Polygonal numbers are a mainstay of recreational and school mathematics, providing a nice bridge between numbers and shapes. The diagrams above show some of the hexagonal numbers.

Some examples of two-dimensional polygonal numbers are:

the triangular numbers: 1, 3, 6, 10, 15, …

the square numbers: 1, 4, 9, 16, 25, …

the pentagonal numbers: 1, 5, 12, 22, 35,…

the hexagonal numbers: 1, 6, 15, 28, 45, …

Comparing the listing for the hexagonal numbers with the diagrams above, you can see how the sequences are built diagrammatically. In general, beginning with a single dot, k-sided polygons are built by adding layers (called gnomons) consisting of k-2 segments, with each segment of the gnomon having one more dot than the segments of the previous layer. In this way, the nth gnomon consists of segments each n dots long, but with k-3 dots shared by adjoining segments (the corners).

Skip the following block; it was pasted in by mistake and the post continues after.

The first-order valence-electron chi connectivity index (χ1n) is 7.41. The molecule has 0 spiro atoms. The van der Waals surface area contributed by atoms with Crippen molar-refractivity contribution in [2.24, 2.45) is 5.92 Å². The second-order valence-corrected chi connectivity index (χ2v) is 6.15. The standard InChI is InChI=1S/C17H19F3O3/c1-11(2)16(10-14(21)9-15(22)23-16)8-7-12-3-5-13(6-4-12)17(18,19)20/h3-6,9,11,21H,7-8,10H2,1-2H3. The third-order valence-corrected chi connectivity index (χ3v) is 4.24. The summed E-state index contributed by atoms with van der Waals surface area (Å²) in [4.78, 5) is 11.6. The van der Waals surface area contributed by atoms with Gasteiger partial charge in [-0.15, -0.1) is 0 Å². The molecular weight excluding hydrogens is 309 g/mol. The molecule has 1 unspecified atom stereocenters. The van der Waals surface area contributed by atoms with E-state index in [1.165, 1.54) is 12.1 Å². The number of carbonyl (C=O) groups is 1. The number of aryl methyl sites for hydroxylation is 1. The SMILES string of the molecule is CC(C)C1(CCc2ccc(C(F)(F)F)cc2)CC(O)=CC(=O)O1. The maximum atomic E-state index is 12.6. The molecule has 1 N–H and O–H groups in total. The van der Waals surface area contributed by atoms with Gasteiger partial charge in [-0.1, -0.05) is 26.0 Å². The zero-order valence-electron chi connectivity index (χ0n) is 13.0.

The description above can lead you to a recursive formula for k-polygonals, writing p_k,n for the nth k-polygonal number:

Unwinding the recursion gives you a summation formula for k-polygonals:

Knowing a little about sums gives you the direct formula for k-polygonals:

Coming a little out of left-field is this combinatorial formula for k-polygonals:

This last formula expresses two ideas: that the triangular numbers correspond to the r=0 column of Pascal’s triangle, and that every polygonal number can be “triangulated”:

The combinatorial formula for p_kn can be generalized to higher-dimensional polygonal numbers (pyrimidal numbers, etc.).

The recreation here lies in showing that the various formulas for p_k,n are really the same, and then exploring the relationships between the different k-polygonals. A great resource is J.H. Conway and R.K. Guy’sÂ The Book of Numbers.a

For more such insights, log into www.international-maths-challenge.com.

*Credit for article given to dan.mackinnon*****